Electricity bills for residential customers in many states often combine a low fixed monthly charge with flat rates for electricity consumed and delivered charged on a per-kilowatt hour basis. Traditionally, this structure has worked for utilities by providing a simple mechanism to recover enough revenue to build, maintain, and operate the grid. This existing rate design for residential customers has many positive features, but is a blunt and inefficient instrument in many respects. Changes in electricity rate design can help address a number of different issues. In these comments, Acadia Center proposes a following five-point plan to achieve the above described objectives and principles for residential customers.
Electricity bills for residential customers in many states often combine a low fixed monthly charge with flat rates for electricity consumed and delivered charged on a per-kilowatt hour basis. Traditionally, this structure has worked for utilities by providing a simple mechanism to recover enough revenue to build, maintain, and operate the grid. This existing rate design for residential customers has many positive features, but is a blunt and inefficient instrument in many respects. Changes in electricity rate design can help address a number of different issues -- these comments address address two issues in particular and reforms that could facilitate a transition to more sustainable rate design.
This letter was sent to the Massachusetts House Ways and Means Committee by 21 diverse organizations. It calls on the committee to favorably report H.4282, An Act promoting electric vehicle adoption, out of the committee. The letter also recommends several amendments to the bill that would reflect language from the ZEV-related provisions that passed the Senate in S.2400, An Act to promote energy diversity, but were dropped during conference committee negotiations.
The tables in this report present details on a range of practices in the New England states that can be used to inform efforts in other jurisdictions. The report was prepared for the New York Clean Energy Advisory Council.
This letter was submitted by Acadia Center to the Governor's Council on Climate Change (GC3). With greenhouse gas emissions increasing since 2012, Connecticut must act quickly to meet its mandatory 2020 emissions cap. Acadia Center proposes three short-term mitigation strategies that Connecticut could pursue almost immediately to reverse the current emissions trend: electrification of building heating and vehicles, increased solar PV deployment, and expanded energy efficiency.
In the current United Illuminating (UI) rate case, sixteen national and regional organizations urge Connecticut's Public Utilities Regulatory Authority (PURA) to reduce the fixed charge, or monthly basic service charge, currently paid by residential customers of UI. The supporting organizations represent a diverse coalition, including consumer groups protecting low income and vulnerable ratepayers, solar, storage, and energy efficiency businesses, and public interest organizations fighting for cleaner air and lower greenhouse gas emissions.
Connecticut’s “Lead by Example” (LBE) energy efficiency program does not appear to be on track to reach its mandatory goal of a 20% reduction in energy use in state buildings by 2018. The General Assembly established the LBE program in 2011 to reduce costly energy waste in state buildings, lower the state’s significant operating expense for energy use, and make the state a model for energy efficiency and sustainability. This report finds that mandatory annual reporting for the LBE plan originally filed in 2012 has not been submitted by the Department of Energy and Environmental Protection (DEEP), as required by law. This apparent failure to report severely hampers any attempt to review and evaluate the effectiveness of the LBE program’s performance.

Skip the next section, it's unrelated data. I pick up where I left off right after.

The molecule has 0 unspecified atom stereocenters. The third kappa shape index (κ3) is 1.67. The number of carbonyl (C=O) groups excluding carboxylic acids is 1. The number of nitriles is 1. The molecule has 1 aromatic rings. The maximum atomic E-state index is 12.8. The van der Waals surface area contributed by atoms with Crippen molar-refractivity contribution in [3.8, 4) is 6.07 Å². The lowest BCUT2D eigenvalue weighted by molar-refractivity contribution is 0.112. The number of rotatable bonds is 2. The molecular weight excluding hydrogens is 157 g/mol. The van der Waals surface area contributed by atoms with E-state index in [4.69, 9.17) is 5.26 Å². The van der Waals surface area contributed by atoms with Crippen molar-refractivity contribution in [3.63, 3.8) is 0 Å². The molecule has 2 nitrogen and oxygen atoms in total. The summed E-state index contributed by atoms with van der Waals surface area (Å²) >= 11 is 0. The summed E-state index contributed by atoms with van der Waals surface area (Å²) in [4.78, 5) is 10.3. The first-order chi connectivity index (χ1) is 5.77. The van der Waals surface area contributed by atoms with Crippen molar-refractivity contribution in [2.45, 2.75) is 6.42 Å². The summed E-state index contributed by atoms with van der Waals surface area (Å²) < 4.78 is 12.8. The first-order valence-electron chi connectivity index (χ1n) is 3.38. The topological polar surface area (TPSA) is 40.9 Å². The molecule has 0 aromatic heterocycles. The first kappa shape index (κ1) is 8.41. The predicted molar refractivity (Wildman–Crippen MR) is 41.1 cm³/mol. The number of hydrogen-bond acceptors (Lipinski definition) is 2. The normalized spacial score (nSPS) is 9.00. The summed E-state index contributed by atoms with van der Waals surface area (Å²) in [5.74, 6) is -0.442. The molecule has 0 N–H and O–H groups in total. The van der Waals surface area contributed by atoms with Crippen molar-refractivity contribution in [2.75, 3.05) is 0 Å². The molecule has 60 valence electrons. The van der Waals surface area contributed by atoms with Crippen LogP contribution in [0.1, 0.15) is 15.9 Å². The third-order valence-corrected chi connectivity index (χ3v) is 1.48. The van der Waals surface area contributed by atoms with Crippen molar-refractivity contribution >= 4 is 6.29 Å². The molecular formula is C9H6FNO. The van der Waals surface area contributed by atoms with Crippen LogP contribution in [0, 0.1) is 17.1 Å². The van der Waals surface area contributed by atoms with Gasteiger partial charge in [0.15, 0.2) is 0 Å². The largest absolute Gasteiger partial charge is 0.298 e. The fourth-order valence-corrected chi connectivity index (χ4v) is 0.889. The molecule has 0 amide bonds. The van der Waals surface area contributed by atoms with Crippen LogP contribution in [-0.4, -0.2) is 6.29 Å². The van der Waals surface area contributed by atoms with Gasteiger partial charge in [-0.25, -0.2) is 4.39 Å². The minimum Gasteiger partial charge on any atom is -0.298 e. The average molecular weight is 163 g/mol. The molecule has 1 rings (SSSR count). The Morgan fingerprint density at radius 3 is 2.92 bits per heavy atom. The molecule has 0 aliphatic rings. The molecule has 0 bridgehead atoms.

Since the initial development of the Regional Greenhouse Gas Initiative (RGGI), participating states have been climate leaders time and time again. Building on this legacy, RGGI states must now determine the program’s next chapter. As the 2016 RGGI Program Review commences, this report describes the reforms RGGI states should make to achieve both state and federal climate requirements while continuing to generate benefits for the region.
Part I of the RGGI Status Report focuses on key trends since RGGI’s launch, including electric sector drivers, economic impacts, and the status of the RGGI market. The report demonstrates RGGI’s success in reducing emissions, fostering a clean energy transition, and supporting regional economic growth. Part II of this report will explain how reforms considered in the 2016 Program Review can solidify RGGI’s role in achieving state-level climate commitments and encourage development of effective carbon policy under EPA’s Clean Power Plan.
This document summarizes the proposals and key concepts for valuing distributed energy resources (DER) submitted by twenty-five parties and groups of parties in Case 15-E-0751, initiated by the New York Public Service Commission (NY PSC). In April 2014, the NY PSC announced the beginning of a set of ambitious regulatory proceedings called Reforming the Energy Vision (“REV”) to comprehensively examine the State’s energy policies and regulatory frameworks. Six policy objectives were set for this proceeding: enhanced customer knowledge and tools that will support effective management of their total energy bill; market animation and leverage of ratepayer contributions; system wide efficiency; fuel and resource diversity; system reliability and resiliency; and reduction of carbon emissions. Case 15-E-0751 was initiated to develop an “interim methodology” for valuing DER through electricity rates as well as a longer term process for establishing a full value of DER.